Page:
Skip Navigation
We use cookies to offer you a better browsing experience, provide ads, analyze site traffic, and personalize content. If you continue to use this site, you consent to our use of cookies.
Legal & Employment Guidance

Know Your Rights: New Hampshire

What educators should know about New Hampshire's new state law on instruction students about our country's history.
Published: June 9, 2023

Lawmakers and policy makers across our country, in yet another attempt to divide Americans along partisan and racial lines, are pushing legislation that seeks to stifle discussions on racism, sexism and inequity in public school classrooms. Despite the rhetoric surrounding them, none of the new laws prohibit teaching the full sweep of U.S. history, including teaching about nearly 250 years of slavery, the Civil War, the Reconstruction period, or the violent white supremacy that brought Reconstruction to an end and has persisted in one or another form ever since. Nor should these laws and policies undermine efforts to ensure that all students, including historically marginalized students, feel seen in the classroom and benefit from culturally-inclusive curricula and pedagogical tools that teach the truth about our country.

In New Hampshire, the legislature added two sections to the state’s budget bill related to training for public employees and instruction for public school students. The following answers some FAQs about the new law in New Hampshire. If you or a colleague feel your ability to teach the truth is stifled by how your district is enforcing this New Hampshire law, you can take action. Remember that you are most protected when you speak out outside of work, at a school board meeting, in your church or other local community group. If you are represented by a union, reach out to your local representative for assistance. You can find additional help at the resources linked below.

These dangerous attempts to stoke fears and rewrite history not only diminish the injustices experienced by generations of Americans, they prevent educators from challenging our students to achieve a more equitable future.

Becky Pringle, President, National Education Association

Teach Truth: FAQ

What is this new law and what does it do?

On June 25, 2021, New Hampshire adopted the Right to Freedom from Discrimination in Public Workplaces and Education law, HB-2 at pages 145-48, which took effect immediately. The New Hampshire Department of Education, Department of Justice, and Commission for Human Rights have provided general FAQs on this new law here. The agencies have refused to provide more specific guidance despite requests from NEA-NH and other education advocates.

The law prohibits public employees, including professors and K-12 educators, from teaching, instructing, inculcating, or compelling a student’s belief in any of the prohibited concepts described below. The law applies to classroom instruction as well as all school-run extra-curricular activities.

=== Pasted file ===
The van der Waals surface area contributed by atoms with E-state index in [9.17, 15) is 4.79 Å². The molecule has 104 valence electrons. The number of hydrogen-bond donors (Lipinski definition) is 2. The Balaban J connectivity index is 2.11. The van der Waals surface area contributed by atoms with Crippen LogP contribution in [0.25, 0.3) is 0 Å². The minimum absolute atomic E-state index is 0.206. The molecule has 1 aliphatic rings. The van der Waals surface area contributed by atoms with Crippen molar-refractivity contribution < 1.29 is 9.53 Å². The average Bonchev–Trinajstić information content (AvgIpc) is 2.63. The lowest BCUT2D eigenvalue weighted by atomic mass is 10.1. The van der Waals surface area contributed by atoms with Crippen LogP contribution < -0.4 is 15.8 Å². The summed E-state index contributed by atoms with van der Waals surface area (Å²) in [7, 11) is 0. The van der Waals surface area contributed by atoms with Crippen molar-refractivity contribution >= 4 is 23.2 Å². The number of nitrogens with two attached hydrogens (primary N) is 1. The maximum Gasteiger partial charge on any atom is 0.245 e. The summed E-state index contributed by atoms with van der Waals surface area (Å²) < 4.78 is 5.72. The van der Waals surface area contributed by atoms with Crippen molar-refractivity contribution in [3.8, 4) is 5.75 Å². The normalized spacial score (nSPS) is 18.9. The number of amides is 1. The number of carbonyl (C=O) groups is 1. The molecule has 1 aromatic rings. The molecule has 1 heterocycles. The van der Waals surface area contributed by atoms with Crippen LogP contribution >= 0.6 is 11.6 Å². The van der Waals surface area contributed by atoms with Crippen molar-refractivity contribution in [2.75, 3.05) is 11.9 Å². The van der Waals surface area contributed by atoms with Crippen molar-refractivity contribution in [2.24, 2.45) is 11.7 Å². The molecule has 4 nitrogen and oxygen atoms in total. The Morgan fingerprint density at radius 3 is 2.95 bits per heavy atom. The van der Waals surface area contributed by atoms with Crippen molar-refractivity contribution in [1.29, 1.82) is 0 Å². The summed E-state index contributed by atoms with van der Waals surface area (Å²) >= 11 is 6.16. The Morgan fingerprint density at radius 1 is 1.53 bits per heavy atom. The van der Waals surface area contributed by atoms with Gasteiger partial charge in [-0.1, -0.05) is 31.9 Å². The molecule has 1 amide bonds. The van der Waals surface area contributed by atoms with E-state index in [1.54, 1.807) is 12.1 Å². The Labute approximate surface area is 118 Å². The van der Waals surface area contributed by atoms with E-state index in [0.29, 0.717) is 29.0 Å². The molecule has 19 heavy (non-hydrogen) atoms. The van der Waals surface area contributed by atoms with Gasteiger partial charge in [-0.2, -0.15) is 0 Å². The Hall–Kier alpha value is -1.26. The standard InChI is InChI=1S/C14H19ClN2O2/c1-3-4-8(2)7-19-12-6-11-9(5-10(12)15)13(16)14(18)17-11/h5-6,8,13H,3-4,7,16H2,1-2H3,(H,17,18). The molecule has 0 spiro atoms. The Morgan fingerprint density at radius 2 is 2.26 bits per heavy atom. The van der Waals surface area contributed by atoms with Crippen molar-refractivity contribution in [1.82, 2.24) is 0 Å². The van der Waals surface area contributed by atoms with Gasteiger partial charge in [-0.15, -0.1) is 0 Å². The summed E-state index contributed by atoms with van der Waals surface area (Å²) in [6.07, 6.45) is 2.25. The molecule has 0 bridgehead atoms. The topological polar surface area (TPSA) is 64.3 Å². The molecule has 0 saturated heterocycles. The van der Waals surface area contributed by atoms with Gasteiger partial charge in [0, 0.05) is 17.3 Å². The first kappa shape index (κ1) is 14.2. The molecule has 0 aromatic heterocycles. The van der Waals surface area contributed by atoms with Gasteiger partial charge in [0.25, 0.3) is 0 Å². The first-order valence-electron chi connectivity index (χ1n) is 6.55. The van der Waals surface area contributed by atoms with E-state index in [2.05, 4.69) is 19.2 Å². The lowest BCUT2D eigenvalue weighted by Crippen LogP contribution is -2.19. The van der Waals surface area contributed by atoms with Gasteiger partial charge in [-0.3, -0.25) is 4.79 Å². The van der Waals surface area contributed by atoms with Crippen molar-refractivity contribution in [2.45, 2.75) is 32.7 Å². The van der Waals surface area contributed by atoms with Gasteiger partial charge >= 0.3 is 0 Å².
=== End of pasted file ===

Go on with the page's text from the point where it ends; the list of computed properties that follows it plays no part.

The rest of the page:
Generally, the law prohibits teaching “that a person or a group is inherently oppressive, superior, inferior, racist, or sexist.” FAQs § 1. Accordingly, you may not teach that anyone is:

  • “inherently superior” to anyone else based on their age, sex, gender identity, sexual orientation, race, creed, color, marital status, family status, mental or physical disability, religion, or national origin (“protected characteristics”).;
  • “inherently racist, sexist, or oppressive, whether consciously or unconsciously” because of their race, sex, or other protected characteristics;
  • or that anyone “should be discriminated against or receive adverse treatment solely or partly” because of their race, sex, or other protected characteristic;
  • and, finally that people of one race, sex, or other protected characteristic cannot or should not try to treat others equally and/or without regard to their protected characteristics.

The law does not prevent K-12 classes from discussing, as part of a larger course of academic instruction, “the historical existence of ideas and subjects” described above. In other words, you can teach that racist and sexist ideas have and do exist and have been and are potent forces in U.S. history.

The law also expressly preserves “the academic freedom of faculty members . . . to conduct research, publish, lecture, or teach in the academic setting” for faculty of the University System of New Hampshire and the community college system of New Hampshire.

The law also permits “racial, sexual, religious, or other workplace sensitivity training based on the inherent humanity and equality of all persons.”

The law allows any person, such as a parent or student, who feels that they have been aggrieved by a violation of the law to bring a lawsuit against the school or school district or to file a complaint with the NH Attorney General’s Office or Civil Rights or the NH Commission for Human Rights. If the complaint is resolved with a finding that an educator “ discriminated against an individual or individual group” in violation of the statute, FAQs §12, such discrimination is considered a violation of the educator code of conduct, which means you could then be sanctioned by the State Board of Education.

Can I still teach the truth about U.S. history and current American society?

Yes. The official guidance clarified that teachers may teach historical subjects, including “slavery, treatment of the Native American population, Jim Crow laws, segregation, treatment of women, treatment of LGBTQ+ people, treatment of people with disabilities, treatment of people based on their religion, or the Civil Rights Movement” and discuss current events, including the Black Lives Matter movement. The guidance also noted that these lessons are acceptable, even if they make some students, faculty, or parents uncomfortable. As the guidance explains, “education related to racism, sexism, and other practices or beliefs that have harmed and continue to harm certain identified groups may make students, parents, faculty, or parents uncomfortable” and may “prompt students to reflect upon whether and how racism, sexism, or other practices have or have not affected” them. FAQs § 5. Such lessons are permissible. However, educators should be cautious to design assessments and lessons that do not require students to adopt a particular opinion or point of view in order to complete them successfully. Rather, educators should take care to ask questions that elicit objective responses and allow students to draw their own conclusions.